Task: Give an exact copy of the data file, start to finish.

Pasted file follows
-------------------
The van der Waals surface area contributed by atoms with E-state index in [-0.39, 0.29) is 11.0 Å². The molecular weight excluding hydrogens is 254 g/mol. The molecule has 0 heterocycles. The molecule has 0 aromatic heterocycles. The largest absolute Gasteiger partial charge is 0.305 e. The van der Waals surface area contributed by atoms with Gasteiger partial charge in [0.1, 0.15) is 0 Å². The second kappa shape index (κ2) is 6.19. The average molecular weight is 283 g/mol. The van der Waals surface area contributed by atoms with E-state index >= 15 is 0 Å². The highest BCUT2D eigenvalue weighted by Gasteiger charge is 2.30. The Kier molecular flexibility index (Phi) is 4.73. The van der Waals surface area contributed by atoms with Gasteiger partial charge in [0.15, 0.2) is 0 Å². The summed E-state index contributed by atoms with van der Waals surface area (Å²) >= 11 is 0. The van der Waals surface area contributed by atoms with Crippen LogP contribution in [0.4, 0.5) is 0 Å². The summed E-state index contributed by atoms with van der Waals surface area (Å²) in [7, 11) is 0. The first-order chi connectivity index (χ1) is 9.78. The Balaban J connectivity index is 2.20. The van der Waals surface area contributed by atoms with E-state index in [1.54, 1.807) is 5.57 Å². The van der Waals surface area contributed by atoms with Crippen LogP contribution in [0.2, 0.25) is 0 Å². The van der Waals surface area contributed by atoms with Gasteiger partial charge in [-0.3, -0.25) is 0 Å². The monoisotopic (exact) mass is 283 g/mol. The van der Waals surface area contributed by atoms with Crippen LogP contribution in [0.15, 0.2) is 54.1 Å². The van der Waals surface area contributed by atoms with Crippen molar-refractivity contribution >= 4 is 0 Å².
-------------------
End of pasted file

The van der Waals surface area contributed by atoms with E-state index in [-0.39, 0.29) is 11.0 Å². The molecular weight excluding hydrogens is 254 g/mol. The molecule has 0 heterocycles. The molecule has 0 aromatic heterocycles. The largest absolute Gasteiger partial charge is 0.305 e. The van der Waals surface area contributed by atoms with Gasteiger partial charge in [0.1, 0.15) is 0 Å². The second kappa shape index (κ2) is 6.19. The average molecular weight is 283 g/mol. The van der Waals surface area contributed by atoms with E-state index >= 15 is 0 Å². The highest BCUT2D eigenvalue weighted by Gasteiger charge is 2.30. The Kier molecular flexibility index (Phi) is 4.73. The van der Waals surface area contributed by atoms with Gasteiger partial charge in [0.15, 0.2) is 0 Å². The summed E-state index contributed by atoms with van der Waals surface area (Å²) >= 11 is 0. The van der Waals surface area contributed by atoms with Crippen LogP contribution in [0.4, 0.5) is 0 Å². The summed E-state index contributed by atoms with van der Waals surface area (Å²) in [7, 11) is 0. The first-order chi connectivity index (χ1) is 9.78. The Balaban J connectivity index is 2.20. The van der Waals surface area contributed by atoms with E-state index in [1.54, 1.807) is 5.57 Å². The van der Waals surface area contributed by atoms with Crippen LogP contribution in [0.2, 0.25) is 0 Å². The van der Waals surface area contributed by atoms with Gasteiger partial charge in [-0.3, -0.25) is 0 Å². The monoisotopic (exact) mass is 283 g/mol. The van der Waals surface area contributed by atoms with Crippen LogP contribution in [0.15, 0.2) is 54.1 Å². The van der Waals surface area contributed by atoms with Crippen molar-refractivity contribution >= 4 is 0 Å².